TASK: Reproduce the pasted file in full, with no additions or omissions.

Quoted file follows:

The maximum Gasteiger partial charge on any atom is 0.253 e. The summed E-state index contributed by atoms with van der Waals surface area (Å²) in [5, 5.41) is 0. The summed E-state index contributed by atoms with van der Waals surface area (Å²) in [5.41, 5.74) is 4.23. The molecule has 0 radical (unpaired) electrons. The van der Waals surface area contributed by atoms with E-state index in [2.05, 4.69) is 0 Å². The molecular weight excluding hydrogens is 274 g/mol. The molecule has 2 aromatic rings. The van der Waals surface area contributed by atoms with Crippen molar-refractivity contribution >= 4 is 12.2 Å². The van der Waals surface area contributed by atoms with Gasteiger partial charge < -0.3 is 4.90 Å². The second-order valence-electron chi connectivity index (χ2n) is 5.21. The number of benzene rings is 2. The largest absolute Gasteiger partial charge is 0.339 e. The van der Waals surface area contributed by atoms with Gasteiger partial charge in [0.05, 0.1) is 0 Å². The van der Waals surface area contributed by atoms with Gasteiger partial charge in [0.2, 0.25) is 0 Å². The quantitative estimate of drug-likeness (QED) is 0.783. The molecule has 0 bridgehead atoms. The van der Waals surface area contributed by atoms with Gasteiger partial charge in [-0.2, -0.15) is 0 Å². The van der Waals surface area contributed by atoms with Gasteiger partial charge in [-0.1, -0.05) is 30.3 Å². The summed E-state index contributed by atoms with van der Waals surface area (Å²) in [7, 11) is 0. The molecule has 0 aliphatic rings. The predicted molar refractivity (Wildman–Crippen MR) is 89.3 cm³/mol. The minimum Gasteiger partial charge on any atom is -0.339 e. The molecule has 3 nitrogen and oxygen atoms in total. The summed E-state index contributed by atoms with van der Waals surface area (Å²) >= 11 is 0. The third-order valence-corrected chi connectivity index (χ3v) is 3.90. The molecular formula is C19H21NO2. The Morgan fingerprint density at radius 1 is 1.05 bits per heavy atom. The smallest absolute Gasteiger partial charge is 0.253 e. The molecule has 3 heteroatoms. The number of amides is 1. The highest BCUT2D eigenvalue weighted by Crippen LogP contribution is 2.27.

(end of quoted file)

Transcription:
The maximum Gasteiger partial charge on any atom is 0.253 e. The summed E-state index contributed by atoms with van der Waals surface area (Å²) in [5, 5.41) is 0. The summed E-state index contributed by atoms with van der Waals surface area (Å²) in [5.41, 5.74) is 4.23. The molecule has 0 radical (unpaired) electrons. The van der Waals surface area contributed by atoms with E-state index in [2.05, 4.69) is 0 Å². The molecular weight excluding hydrogens is 274 g/mol. The molecule has 2 aromatic rings. The van der Waals surface area contributed by atoms with Crippen molar-refractivity contribution >= 4 is 12.2 Å². The van der Waals surface area contributed by atoms with Gasteiger partial charge < -0.3 is 4.90 Å². The second-order valence-electron chi connectivity index (χ2n) is 5.21. The number of benzene rings is 2. The largest absolute Gasteiger partial charge is 0.339 e. The van der Waals surface area contributed by atoms with Gasteiger partial charge in [0.05, 0.1) is 0 Å². The van der Waals surface area contributed by atoms with Gasteiger partial charge in [0.2, 0.25) is 0 Å². The quantitative estimate of drug-likeness (QED) is 0.783. The molecule has 0 bridgehead atoms. The van der Waals surface area contributed by atoms with Gasteiger partial charge in [-0.2, -0.15) is 0 Å². The van der Waals surface area contributed by atoms with Gasteiger partial charge in [-0.1, -0.05) is 30.3 Å². The summed E-state index contributed by atoms with van der Waals surface area (Å²) in [7, 11) is 0. The molecule has 0 aliphatic rings. The predicted molar refractivity (Wildman–Crippen MR) is 89.3 cm³/mol. The minimum Gasteiger partial charge on any atom is -0.339 e. The molecule has 3 nitrogen and oxygen atoms in total. The summed E-state index contributed by atoms with van der Waals surface area (Å²) >= 11 is 0. The third-order valence-corrected chi connectivity index (χ3v) is 3.90. The molecular formula is C19H21NO2. The Morgan fingerprint density at radius 1 is 1.05 bits per heavy atom. The smallest absolute Gasteiger partial charge is 0.253 e. The molecule has 3 heteroatoms. The number of amides is 1. The highest BCUT2D eigenvalue weighted by Crippen LogP contribution is 2.27.